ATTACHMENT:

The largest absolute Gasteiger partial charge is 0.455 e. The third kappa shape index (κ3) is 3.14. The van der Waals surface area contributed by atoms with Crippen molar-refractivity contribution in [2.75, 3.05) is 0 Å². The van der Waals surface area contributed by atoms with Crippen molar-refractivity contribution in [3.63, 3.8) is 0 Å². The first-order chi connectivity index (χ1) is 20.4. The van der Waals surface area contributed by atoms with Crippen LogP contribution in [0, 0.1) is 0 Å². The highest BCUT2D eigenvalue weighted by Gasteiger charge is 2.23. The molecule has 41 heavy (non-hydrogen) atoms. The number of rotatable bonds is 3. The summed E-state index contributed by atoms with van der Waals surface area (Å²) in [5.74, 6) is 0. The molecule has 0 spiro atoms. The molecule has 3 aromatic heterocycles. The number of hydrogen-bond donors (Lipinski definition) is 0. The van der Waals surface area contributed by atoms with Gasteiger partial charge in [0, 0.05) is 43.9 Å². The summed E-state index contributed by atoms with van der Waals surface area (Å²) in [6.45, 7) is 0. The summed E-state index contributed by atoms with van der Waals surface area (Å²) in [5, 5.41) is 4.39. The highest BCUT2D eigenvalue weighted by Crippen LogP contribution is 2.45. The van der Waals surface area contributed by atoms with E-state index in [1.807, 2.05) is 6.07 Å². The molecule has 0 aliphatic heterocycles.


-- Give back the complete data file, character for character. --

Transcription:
The largest absolute Gasteiger partial charge is 0.455 e. The third kappa shape index (κ3) is 3.14. The van der Waals surface area contributed by atoms with Crippen molar-refractivity contribution in [2.75, 3.05) is 0 Å². The van der Waals surface area contributed by atoms with Crippen molar-refractivity contribution in [3.63, 3.8) is 0 Å². The first-order chi connectivity index (χ1) is 20.4. The van der Waals surface area contributed by atoms with Crippen LogP contribution in [0, 0.1) is 0 Å². The highest BCUT2D eigenvalue weighted by Gasteiger charge is 2.23. The molecule has 41 heavy (non-hydrogen) atoms. The number of rotatable bonds is 3. The summed E-state index contributed by atoms with van der Waals surface area (Å²) in [5.74, 6) is 0. The molecule has 0 spiro atoms. The molecule has 3 aromatic heterocycles. The number of hydrogen-bond donors (Lipinski definition) is 0. The van der Waals surface area contributed by atoms with Gasteiger partial charge in [0, 0.05) is 43.9 Å². The summed E-state index contributed by atoms with van der Waals surface area (Å²) in [6.45, 7) is 0. The summed E-state index contributed by atoms with van der Waals surface area (Å²) in [5, 5.41) is 4.39. The highest BCUT2D eigenvalue weighted by Crippen LogP contribution is 2.45. The van der Waals surface area contributed by atoms with E-state index in [1.807, 2.05) is 6.07 Å². The molecule has 0 aliphatic heterocycles.